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Press Release

Canadian Truck Drivers Crossing the Border Require Steep Qualifications

>PRWEB.COM Newswire

Vancouver, BC, Canada (PRWEB) June 17, 2012

The Department of Homeland Security (DHS) in the US announced on June 5th a new Northern Border Strategy that would align processes within each of the 120 border crossings. One of the chief directions outlined in the new strategy is an increased focus on information sharing and co-operation between law enforcement agencies on either side of the border. “This information is meant to assist the border patrol in making judgements for entry,” says Janet Napolitano, Head of the DHS.

The US has always had access to Canadian criminal record data, but will update their infrastructure to gain access to more information digitally. These new standards will allow the DHS to draw information from Canada’s immigration offices regarding the biometric data of Canada’s temporary residents.

The Northern Border strategy states that one of its main goals is to “safeguard and encourage the efficient flow of lawful trade and travel.” It’s clear however, that security remains the number one priority for the border.

Express Pardons Canada – an agency that assists Canadians with criminal records, has been an outspoken critic of similar legislation and agreements before. “Every year, we process thousands of applications for US travel waivers for those who wish to enter the United States while holding a criminal record” says Jared Church – Express Pardons’ Founder. “It’s more common than a lot of people realize”, continues Church, “approximately one in seven adult Canadians holds a criminal record, and when you cross the border, even if you’ve been pardoned in Canada, they can still hold you back if you don’t have a [US travel] waiver.”

Historically, Customs and Border Protection Agents have only had access to the current criminal record data of Canadians, queried at the moment their passport is swiped at the border. Express Pardons’ is concerned that extending the data border agents have access to would include historical criminal record data. This could potentially extend border delays, increase false positive threats, and put the security of Canadian’s private information at risk.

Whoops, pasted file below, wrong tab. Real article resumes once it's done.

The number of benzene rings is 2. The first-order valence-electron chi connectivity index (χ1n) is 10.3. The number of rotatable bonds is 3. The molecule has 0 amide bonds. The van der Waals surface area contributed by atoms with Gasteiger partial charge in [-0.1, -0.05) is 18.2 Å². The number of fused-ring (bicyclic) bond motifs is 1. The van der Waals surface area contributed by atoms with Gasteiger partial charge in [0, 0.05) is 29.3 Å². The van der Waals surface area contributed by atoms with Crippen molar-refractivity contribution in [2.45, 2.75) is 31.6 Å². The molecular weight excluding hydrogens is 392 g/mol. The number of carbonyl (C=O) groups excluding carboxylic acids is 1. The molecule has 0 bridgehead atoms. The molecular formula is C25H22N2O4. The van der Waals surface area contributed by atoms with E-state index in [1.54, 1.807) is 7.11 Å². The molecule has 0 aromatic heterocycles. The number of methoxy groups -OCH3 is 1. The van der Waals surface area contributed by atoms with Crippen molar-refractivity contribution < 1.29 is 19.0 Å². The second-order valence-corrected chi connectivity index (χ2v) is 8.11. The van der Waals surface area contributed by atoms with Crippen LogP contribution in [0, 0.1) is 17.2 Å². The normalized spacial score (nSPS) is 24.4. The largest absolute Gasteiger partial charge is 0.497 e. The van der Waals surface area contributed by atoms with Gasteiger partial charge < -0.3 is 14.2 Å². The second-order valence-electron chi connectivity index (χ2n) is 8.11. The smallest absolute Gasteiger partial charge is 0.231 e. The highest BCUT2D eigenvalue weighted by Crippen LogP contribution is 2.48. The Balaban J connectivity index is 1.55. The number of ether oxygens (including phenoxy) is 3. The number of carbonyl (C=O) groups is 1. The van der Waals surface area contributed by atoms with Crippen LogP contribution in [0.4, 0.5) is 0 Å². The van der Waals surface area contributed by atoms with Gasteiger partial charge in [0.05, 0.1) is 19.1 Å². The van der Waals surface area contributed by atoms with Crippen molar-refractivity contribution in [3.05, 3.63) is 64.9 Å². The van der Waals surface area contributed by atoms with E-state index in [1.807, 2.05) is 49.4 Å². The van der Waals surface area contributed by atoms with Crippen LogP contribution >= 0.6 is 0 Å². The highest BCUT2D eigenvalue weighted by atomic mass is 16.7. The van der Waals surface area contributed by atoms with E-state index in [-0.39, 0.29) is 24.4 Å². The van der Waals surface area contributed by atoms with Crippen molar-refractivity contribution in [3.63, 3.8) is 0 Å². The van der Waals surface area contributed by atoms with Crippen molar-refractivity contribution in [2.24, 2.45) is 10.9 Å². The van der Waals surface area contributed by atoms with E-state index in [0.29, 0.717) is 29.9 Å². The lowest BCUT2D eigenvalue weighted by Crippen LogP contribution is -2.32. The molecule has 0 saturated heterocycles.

Canada and the United States share the largest natural border between two countries in the entire world. Over 5,500 miles of mountains, plains, forests, lakes, and urban centers are divided by lines drawn on the map. The two countries also share the most lucrative trade partnership in the world, with 1.6 billion dollars per day crossing the border between the two nations, most of that trade crosses the border on the back of one of the 28,814 trucks that cross the border daily.

With the Canadian dollar performing strongly, thousands of Canadian truck drivers line up at the border, ready to haul the goods that sustain the Canadian economy. “Every day we get calls from drivers who have, in some instances, crossed the border for years without any issue. Suddenly, and seemingly out of the blue, a criminal record from decades-ago gets them turned back,” says Church.

Heightened security at the border has stifled traffic in the past. This has led to the creation of the FAST (Free And Secure Trade) pass, which allows Canadian truck drivers to apply for recognition as a low risk traveler. The specialized pass is like a golden ticket into the US for Canadian truck drivers, but the eligibility for a card still requires a clean record.

“You can ask the people in charge of hiring for shipping companies. A lot of them have a hard time finding suitable drivers domestically. Requiring drivers to have no current criminal record is difficult, expecting them to have a spotless past makes it almost impossible,” adds Church.

“A Canadian trucking and shipping business - and the Canadian economy - needs qualified men and women to cross the border daily. That’s one of the biggest reasons people come to us”, says Church, continuing, ”A FAST pass is so valuable to Canadian truck drivers now. Businesses, and the Canadian economy, simply cannot afford to have Canadian goods turned around at the border.”

With the latest developments regarding border security, those turnarounds might become a little more common.

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